My cell phone rang just as we were pulling into the parking lot at Timberline Lodge…and it seemed so odd, even though this particular friend calls me every day….rain or shine, just to say, “I love you.” Going to this place is like taking a step back in time. I don’t think I would have even thought of my phone had this call not come in. Visiting this place is like being back in the 1940’s. Everything is so authentic and real that modern accoutrements such as cell phones, seem foreign.
This was another sunny, clear and perfect time to go on one of our favorite day trips. I’ve written about going here before….Timberline Lodge, located near the peak of Mt. Hood. One of the best vacations we ever had was when we flew out here from Houston for my November birthday years ago, and spent a romantic 5 days at the lodge. I still smile to think of it. It was snowing, and we had a fireplace in our room. Just a lovely, romantic time. Fondest memories.
This from Wikipedia:
“The 1980 movieThe Shining used aerial shots of the Timberline Lodge as part of its opening scene, and exterior footage for some establishing shots of the fictional Overlook Hotel throughout the movie. The movie was based on theStephen King novel of the same name, which was inspired by The Stanley Hotel in Colorado. Several of the exterior shots in the film which purport to show the lodge, such as those of the hedge maze and loading dock, were taken at Elstree Studios in England, using a mock-up of the south face of the lodge. There is no hedge maze (and hardly any level ground) at the Timberline Lodge. All interior scenes were shot at Elstree Studios as well, and do not depict the interior of the Timberline Lodge.”
The drive up to the lodge was very nice. Hardly any traffic, and, of course, even more stunning scenery. We played the blues and jazz and some classical music along the way. We chatted and laughed and sang along to some of the music.
Once we turned off the highway, we were greeted by a smattering of small waterfalls that spilled out of the side of the mountain near the road. Beautiful! There were probably 5 in all.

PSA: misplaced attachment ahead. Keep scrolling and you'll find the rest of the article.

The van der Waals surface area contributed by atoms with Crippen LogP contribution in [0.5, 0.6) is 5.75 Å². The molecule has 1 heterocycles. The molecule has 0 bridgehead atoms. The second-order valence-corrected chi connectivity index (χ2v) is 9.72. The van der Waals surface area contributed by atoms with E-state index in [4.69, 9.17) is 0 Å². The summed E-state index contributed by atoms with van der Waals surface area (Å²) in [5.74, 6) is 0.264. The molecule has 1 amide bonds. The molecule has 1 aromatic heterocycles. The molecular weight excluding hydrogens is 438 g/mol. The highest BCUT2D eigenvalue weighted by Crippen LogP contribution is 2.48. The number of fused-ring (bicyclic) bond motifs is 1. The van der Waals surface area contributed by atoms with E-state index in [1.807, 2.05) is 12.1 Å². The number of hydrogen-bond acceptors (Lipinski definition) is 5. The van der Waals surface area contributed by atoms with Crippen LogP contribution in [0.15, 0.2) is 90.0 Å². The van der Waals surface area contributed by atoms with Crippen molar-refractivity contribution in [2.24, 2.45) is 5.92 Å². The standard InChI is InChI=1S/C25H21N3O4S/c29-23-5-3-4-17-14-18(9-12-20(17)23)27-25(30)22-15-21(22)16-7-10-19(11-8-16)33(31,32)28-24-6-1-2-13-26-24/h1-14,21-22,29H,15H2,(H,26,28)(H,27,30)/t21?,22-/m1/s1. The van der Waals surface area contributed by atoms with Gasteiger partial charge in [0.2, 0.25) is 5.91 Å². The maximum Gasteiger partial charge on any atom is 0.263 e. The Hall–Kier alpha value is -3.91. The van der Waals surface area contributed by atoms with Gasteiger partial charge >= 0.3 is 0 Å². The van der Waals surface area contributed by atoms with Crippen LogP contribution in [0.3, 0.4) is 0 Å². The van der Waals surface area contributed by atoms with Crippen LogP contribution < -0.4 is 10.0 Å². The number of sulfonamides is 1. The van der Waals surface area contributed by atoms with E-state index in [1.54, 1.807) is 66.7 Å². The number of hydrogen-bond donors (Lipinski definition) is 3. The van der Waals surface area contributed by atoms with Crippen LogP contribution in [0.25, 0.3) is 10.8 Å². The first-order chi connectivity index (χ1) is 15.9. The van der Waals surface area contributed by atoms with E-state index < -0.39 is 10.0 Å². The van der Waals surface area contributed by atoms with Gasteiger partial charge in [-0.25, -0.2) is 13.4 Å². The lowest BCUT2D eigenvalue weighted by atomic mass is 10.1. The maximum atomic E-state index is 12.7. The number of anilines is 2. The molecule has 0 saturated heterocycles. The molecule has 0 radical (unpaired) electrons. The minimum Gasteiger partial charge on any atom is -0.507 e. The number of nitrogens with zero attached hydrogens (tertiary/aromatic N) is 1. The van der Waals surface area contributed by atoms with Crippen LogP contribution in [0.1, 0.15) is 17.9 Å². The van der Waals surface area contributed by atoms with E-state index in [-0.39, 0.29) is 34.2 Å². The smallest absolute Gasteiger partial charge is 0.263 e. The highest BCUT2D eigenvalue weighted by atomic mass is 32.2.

We went into the lodge and explored for a bit, noting the incredible hand forged ironwork and hand carved wood. These light fixtures are among my favorites.
Just look at the detail on this door!
All of the iron was forged, formed and installed on site.
Same deal with the wooden detail. It was all done as the lodge was being constructed.
A lot of the original furniture that was also made on site, still exists and is used there daily.
This fireplace is in the center of the great hall and is two stories tall.
We sat outside in the fresh air and sunshine for awhile and talked before we had lunch. What a view! I’m tellin’ ya!
Lunch began with cocktails. I had a drink called the “Bees Knees” which is an old version of today’s lemon drop. This one was developed to disguise the flavor of bad gin during prohibition. It consisted simply of Crater Lake Gin, lemon and honey with a rosemary garnish. See that golden drop of honey in the bottom of the glass. Mmmmm…..sexy drink!
I had a salad…..ok, 1/4 of a salad, because the thing was HUGE! It was bibb lettuce, matchstick pieces of apple and hazelnuts with a nice, light yoghurt tarragon dressing.
John ate a salad also. His was comprised of whole leaf romaine, vinaigrette, rosemary garlic croutons and asiago cheese.
We also had a small Aprés Ski Fondu that was a creamy blend of melted Raclette, Swiss Fontina and White Cheddar cheeses with roasted garlic and Ice Axe IPA. I asked that a Black Truffle Coulis be added, which was the right decision, for sure. It was served with Hood River apple, caraway pickled onions, and fresh baked artisan bread.
We we ate a leisurely lunch as we both eavesdropped on a Russian man at the table next to ours as he read some delicious poetry from his phone to the rest of his party. Very nice with the dramatic peak of Mt. Hood within direct view of our open window. It was a lovely experience….but not really a bona fide “adventure.”